In many of more than 100 movie appearances, Ralph Bellamy's character never won the girl. However, he invariably won the audience's respect for his talent and professionalism.
The quintessential second lead, Bellamy worked in Hollywood for nearly 60 years. His cast of his first feature film, "The Secret Six," included Jean Harlow and Clark Gable; the cast of his last, "Pretty Woman," included Julia Roberts and Richard Gere. Not a bad set of career bookends. He was also one of the founders of the Screen Actors Guild and served four terms as president of Actors' Equity.
Bellamy made two films with Lombard -- "Hands Across The Table" (1935), playing a wealthy, wheelchair-bound former aviator (nearly a quarter-century later on both stage and screen, Bellamy would use a wheelchair in his signature role, as Franklin D. Roosevelt in "Sunrise At Campobello"), and the Warners misfire "Fools For Scandal" (1938).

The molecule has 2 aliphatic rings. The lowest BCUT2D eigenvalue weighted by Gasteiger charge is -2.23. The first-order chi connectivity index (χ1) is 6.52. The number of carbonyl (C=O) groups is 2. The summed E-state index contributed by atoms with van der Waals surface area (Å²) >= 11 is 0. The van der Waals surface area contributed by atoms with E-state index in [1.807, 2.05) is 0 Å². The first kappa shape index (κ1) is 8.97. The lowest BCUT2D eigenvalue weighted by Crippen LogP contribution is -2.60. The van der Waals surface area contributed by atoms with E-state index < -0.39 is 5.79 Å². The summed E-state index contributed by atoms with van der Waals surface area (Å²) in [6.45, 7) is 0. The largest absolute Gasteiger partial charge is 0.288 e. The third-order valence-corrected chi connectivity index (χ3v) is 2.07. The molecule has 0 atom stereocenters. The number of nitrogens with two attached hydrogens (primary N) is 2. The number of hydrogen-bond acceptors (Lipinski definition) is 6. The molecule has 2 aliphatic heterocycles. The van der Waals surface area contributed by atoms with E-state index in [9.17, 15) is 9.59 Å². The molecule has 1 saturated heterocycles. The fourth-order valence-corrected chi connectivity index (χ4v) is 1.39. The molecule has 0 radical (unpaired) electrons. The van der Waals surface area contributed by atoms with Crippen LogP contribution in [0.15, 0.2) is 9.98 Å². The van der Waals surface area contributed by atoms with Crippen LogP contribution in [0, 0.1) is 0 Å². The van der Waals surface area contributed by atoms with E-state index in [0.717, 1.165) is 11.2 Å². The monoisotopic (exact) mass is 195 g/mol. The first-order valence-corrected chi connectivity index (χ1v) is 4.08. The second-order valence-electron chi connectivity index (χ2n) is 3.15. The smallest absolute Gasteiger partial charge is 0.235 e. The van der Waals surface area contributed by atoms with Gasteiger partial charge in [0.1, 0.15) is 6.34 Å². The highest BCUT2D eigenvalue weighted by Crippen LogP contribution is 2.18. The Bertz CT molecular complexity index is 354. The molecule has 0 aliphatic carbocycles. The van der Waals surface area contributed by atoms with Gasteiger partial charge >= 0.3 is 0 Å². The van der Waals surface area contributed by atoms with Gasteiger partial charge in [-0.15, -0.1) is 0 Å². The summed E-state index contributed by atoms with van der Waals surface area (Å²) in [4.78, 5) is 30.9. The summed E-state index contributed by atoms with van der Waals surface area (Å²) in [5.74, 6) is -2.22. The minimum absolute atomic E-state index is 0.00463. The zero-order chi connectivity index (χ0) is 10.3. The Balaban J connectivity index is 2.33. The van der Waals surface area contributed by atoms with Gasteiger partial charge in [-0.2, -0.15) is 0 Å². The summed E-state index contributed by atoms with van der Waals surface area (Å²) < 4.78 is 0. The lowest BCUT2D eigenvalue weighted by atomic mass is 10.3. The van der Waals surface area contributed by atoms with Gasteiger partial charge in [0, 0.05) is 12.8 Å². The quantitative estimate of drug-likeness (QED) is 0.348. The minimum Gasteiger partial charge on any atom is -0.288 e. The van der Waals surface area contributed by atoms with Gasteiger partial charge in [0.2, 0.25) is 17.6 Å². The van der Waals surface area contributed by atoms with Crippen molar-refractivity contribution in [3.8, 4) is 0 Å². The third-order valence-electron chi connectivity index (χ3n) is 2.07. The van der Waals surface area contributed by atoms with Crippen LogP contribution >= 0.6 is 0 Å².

In 1983, eight years before his death at age 87, Bellamy was interviewed by John A. Gallagher. It's a fascinating oral history well worth watching, and it can be found divided into five parts on YouTube. He briefly discusses Carole at the start of part 4. Enjoy the recollections of one of filmdom's class acts:
part 1, where he discusses his stage work in a stock company and how it prepared him as an actor:
part 2, where he talks about working under Harry Cohn at Columbia and also acting for legendary director John Ford:
part 3, where he talks about his two films with director Tay Garnett:
part 4, where he talks about "Hands Across The Table" and Carole ("great girl to work with") and working with director King Vidor:
part 5, where he discusses filming "The Awful Truth" with director Leo McCarey and how fellow director Gregory La Cava tried to copy McCarey's improvisational style, with disastrous results:
And speaking of "The Awful Truth" (which Lombard got to perform in a 1940 radio adaptation, with Bellamy reprising his film role), here's a clip from that screwball classic of Bellamy and Irene Dunne singing "Home On The Range." It's hilarious: